This week, we’ll start out the column with my favorite segment, reader questions.
Bob writes: “What happened to the Bob Harden morning radio show? All of a sudden off the air this past week. Homepage for WGUF 98.9 removed his name very very quickly and no mention why or what happened. He was replaced with the Wall Street Journal report.”
I spoke with WGUF General Manager Roger Harris. He tells me that Harden resigned. Harris says the station is only airing the WSJ report on an interim basis and encouraged listeners to tune in for announcements of future plans.
Harden says on May 12 he was asked to renegotiate his contract to the station’s benefit or resign. He says he did not like the way in which the request was put to him.
“I felt I was not valued or appreciated in this organization,” says Harden, who went home, thought about it, came in the next morning, did his show and resigned.
“The only thing I regret is not thanking my listeners.”
Harden was a daily radio host for the past three years. He hosted a weekend show on the station for five years prior to that.
Harden says he hopes to work in local radio again.
Unofficially, Don Imus, Laura Ingraham and Neal Boortz are syndicated names being mentioned around town as possibly coming to the station. We may find out as early as Monday.
Rebecca in Naples asks: “What is the fate of ‘Harry’s Law’ on NBC?”
Good news, Rebecca, “Harry’s Law” has been picked up for a second season. It will return in the fall. NBC plans to air the show at 9 p.m. on Wednesdays.
J.H. of Naples writes: “Can you supply me with an e-mail address allowing me to write expressing my disappointment in the Fox network dropping ‘Chicago Code’?”
A groundswell of support is building, J.H. Petitions. Campaigns. Visit facebook.com/TheChicagoCode for all the resources you need to let your voice be heard. And good luck!
Sue comments: “I hope some station picks Craig (Wolf) up. I miss his mature reporting and educated voice.”
And to B.J. in Naples, and all those I haven’t responded to yet, I’m working to get you some answers.
WINK eyes weekends
Just how much news can one local market support? WINK seems to think we’re not there yet.
Last month we told you about WINK’s decision to replace “Oprah” with news at 4 p.m. That starts June 6.
Well, the station just announced it’s adding three hours of news to the weekend. “WINK News Now: Weekend” will air every Saturday and Sunday from 7:30 to 9 a.m. beginning June 11.
“Viewers trust the responsible journalism and reputation of WINK News … Our viewers have been asking us to provide our quality of news to their weekend mornings,” says Wayne Simons, WINK-TV vice president and general manager.
Erin Maloney will anchor the new newscast.
“And we’ll be introducing a new meteorologist to Jim Farrell’s weather team,” said Russ Kilgore, WINK News Director.
“Katie Walls will handle the weather duties. Katie comes to WINK most recently from WSIL in Illinois.”
Bye, Oprah; Hi, Oz
Oprah may have refused to say goodbye during her stripped-down finale on Wednesday. The love letter to viewers ended simply with “until we meet again.”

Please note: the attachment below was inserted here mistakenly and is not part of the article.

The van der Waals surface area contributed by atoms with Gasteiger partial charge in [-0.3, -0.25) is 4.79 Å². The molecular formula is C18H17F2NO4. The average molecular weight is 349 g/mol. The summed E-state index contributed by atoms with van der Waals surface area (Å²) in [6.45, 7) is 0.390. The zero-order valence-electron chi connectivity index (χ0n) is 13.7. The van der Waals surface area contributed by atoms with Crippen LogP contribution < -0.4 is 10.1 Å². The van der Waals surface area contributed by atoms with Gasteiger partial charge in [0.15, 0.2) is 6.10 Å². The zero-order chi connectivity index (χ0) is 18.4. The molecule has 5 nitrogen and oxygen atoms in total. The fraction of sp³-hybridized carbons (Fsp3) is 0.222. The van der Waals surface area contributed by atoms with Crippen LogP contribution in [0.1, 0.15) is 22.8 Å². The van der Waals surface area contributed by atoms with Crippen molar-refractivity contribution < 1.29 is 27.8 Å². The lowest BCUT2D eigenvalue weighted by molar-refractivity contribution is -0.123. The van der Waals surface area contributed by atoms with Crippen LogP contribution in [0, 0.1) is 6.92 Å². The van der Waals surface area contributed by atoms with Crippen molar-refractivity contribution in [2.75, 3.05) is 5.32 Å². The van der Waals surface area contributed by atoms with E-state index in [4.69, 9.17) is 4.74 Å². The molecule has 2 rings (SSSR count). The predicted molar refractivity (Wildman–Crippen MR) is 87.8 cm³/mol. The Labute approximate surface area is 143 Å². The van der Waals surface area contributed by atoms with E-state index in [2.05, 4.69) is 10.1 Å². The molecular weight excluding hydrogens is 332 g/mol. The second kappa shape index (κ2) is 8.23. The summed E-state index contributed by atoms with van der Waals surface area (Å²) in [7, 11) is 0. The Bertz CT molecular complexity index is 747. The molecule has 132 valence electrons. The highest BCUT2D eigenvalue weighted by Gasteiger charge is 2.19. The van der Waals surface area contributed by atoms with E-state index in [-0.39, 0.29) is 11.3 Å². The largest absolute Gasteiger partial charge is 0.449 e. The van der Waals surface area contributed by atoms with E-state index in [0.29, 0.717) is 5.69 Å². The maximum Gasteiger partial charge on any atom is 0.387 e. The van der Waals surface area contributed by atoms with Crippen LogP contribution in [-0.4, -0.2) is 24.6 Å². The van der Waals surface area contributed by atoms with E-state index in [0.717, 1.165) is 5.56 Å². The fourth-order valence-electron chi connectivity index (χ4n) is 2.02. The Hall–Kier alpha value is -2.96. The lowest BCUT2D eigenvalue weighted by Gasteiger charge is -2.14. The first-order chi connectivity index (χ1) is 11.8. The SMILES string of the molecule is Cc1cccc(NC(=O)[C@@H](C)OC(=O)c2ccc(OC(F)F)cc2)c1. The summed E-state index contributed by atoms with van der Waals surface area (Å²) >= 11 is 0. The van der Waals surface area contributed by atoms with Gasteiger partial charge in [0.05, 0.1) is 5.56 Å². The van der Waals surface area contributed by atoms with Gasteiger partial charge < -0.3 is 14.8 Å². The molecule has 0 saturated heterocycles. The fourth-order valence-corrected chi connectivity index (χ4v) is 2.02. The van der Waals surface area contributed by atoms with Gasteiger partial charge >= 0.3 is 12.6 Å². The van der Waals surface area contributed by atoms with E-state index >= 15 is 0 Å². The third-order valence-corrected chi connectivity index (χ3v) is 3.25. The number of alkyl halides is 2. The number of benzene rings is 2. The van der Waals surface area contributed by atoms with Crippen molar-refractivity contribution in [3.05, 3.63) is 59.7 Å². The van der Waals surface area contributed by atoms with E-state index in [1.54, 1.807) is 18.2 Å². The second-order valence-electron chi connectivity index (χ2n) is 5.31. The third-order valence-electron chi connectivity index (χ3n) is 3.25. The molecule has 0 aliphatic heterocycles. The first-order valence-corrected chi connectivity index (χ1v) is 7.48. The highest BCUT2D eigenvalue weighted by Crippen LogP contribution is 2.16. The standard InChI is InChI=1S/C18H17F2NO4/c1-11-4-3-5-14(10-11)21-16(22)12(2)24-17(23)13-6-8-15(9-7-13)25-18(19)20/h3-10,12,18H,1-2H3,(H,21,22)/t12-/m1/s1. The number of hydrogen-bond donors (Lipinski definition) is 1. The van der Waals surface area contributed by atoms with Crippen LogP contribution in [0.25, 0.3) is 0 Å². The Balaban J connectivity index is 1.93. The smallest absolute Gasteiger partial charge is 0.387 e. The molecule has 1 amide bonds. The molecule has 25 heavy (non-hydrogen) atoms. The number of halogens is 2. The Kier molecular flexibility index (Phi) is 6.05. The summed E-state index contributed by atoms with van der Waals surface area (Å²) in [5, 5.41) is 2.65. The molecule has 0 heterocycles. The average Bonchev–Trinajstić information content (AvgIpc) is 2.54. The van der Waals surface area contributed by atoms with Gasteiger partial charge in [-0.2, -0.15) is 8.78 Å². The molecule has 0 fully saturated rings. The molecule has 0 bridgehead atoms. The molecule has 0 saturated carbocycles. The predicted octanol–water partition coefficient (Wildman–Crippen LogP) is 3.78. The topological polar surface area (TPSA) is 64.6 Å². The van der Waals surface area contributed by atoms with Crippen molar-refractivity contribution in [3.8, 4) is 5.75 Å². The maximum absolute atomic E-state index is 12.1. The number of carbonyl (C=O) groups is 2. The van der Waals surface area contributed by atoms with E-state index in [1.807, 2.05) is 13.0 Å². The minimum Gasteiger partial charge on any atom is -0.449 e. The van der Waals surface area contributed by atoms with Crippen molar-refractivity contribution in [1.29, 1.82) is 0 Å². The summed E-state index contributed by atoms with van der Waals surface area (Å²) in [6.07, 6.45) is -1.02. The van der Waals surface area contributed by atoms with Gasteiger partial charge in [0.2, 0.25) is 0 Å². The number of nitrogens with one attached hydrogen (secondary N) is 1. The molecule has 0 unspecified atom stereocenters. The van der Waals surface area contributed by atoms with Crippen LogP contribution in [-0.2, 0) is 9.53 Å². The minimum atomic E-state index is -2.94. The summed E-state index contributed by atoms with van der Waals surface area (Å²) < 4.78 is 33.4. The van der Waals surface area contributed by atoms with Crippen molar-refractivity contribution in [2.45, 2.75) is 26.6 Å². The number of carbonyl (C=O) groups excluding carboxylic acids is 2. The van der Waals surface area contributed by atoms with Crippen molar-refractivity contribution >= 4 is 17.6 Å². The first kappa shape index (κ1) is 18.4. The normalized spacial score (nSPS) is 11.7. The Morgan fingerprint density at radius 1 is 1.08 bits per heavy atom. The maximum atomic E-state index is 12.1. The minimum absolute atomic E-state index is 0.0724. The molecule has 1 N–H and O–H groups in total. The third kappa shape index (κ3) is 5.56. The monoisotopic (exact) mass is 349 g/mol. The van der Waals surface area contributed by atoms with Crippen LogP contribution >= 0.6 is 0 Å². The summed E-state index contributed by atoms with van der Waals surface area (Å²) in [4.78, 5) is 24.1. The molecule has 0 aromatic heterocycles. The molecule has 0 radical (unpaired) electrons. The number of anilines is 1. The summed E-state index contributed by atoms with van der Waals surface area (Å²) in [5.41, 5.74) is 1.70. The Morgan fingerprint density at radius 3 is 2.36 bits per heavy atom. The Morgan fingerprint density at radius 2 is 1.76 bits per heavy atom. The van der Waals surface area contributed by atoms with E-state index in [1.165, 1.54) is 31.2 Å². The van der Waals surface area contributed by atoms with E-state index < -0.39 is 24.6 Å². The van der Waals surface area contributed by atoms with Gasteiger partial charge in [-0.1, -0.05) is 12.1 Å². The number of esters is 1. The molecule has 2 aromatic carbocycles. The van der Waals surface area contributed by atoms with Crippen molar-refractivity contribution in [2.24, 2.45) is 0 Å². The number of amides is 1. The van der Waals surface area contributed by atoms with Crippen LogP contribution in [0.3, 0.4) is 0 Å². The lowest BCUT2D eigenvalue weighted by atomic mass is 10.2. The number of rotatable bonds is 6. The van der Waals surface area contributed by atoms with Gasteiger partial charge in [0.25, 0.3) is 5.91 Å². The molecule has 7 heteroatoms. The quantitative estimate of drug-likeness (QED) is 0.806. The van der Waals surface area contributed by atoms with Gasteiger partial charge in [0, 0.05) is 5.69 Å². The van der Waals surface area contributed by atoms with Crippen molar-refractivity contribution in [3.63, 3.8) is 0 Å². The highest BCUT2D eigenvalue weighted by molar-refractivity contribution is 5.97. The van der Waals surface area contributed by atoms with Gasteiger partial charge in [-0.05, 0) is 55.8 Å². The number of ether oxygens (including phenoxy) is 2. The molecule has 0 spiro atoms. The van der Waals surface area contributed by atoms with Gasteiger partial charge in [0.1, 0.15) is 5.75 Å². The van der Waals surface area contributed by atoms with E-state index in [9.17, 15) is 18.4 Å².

But stations are saying goodbye to one of the most beloved talk show hosts of all time. And while news will replace her in this market, syndicated shows will benefit the most from her departure.
Appropriately, an Oprah spin-off, Sony’s “Dr. Oz,” can be declared a nominal Oprah replacement, having snagged her coveted news lead-in slot in more than 80 markets across the country.
After Oz, it appears Warner Bros.’ “The Ellen DeGeneres Show” has captured the second most Winfrey spots, with more than 25 going the comedian’s way. Of note, Ellen already had the 4 p.m. time slots competing against Oprah in many markets, especially those stations owned and operated by NBC.
Other syndicated shows that have inherited her coveted spots: CBS Television Distribution’s “Dr. Phil,” which in some cases is moving from 3 p.m., where the show now plays in many markets; “Judge Judy,” also from CBS; and Warner Bros.’ “Anderson,” a newcomer featuring Anderson Cooper.
Of the top 25 markets, Oz will get Winfrey spots in nine markets, including Los Angeles; Ellen will take two (Boston and Minneapolis-St. Paul); Dr. Phil (Miami) and Anderson (Washington) will take one each.
In six top 25 markets, stations have chosen to abandon syndication and run local news. Local programs can be cheaper and become better watched than syndicated shows in untested time periods. And with another election cycle rapidly approaching, an extra newscast is a magnet for campaigns often frantic to find newscast positions for political ads.
For those of you with HDNet, the high-numbered cable channel will present a very special double-feature of Jim Henson’s Fantasy Classics “The Dark Crystal” and “Labyrinth,” for one night only, 8 p.m., Monday.
HDNet’s presentation will mark its first television airing in more than 10 years and the first time they can be viewed in high definition.
“The Dark Crystal,” celebrating its 30th anniversary in 2012 and “Labyrinth,” celebrating its 25th anniversary this year, consistently build on their cult following as children, families and film lovers continue to discover these ground-breaking movies.
With the 2010/11 season officially behind us, there’s some summer programming of note to mention. Here are some significant premiere dates.
Monday: “Extreme Makeover: Weight Loss Edition” (ABC)
Tuesday: “America’s Got Talent” (NBC)
June 1: “Love in the Wild” (NBC)
Wednesday: “Masterchef” (Fox)
Also of note: “So You Think You Can Dance” (Fox) debuted on Thursday and returns on Wednesday.
Bill Green is a Naples Daily News/naplesnews.com journalist and a professional couch potato. Contact him at firstname.lastname@example.org.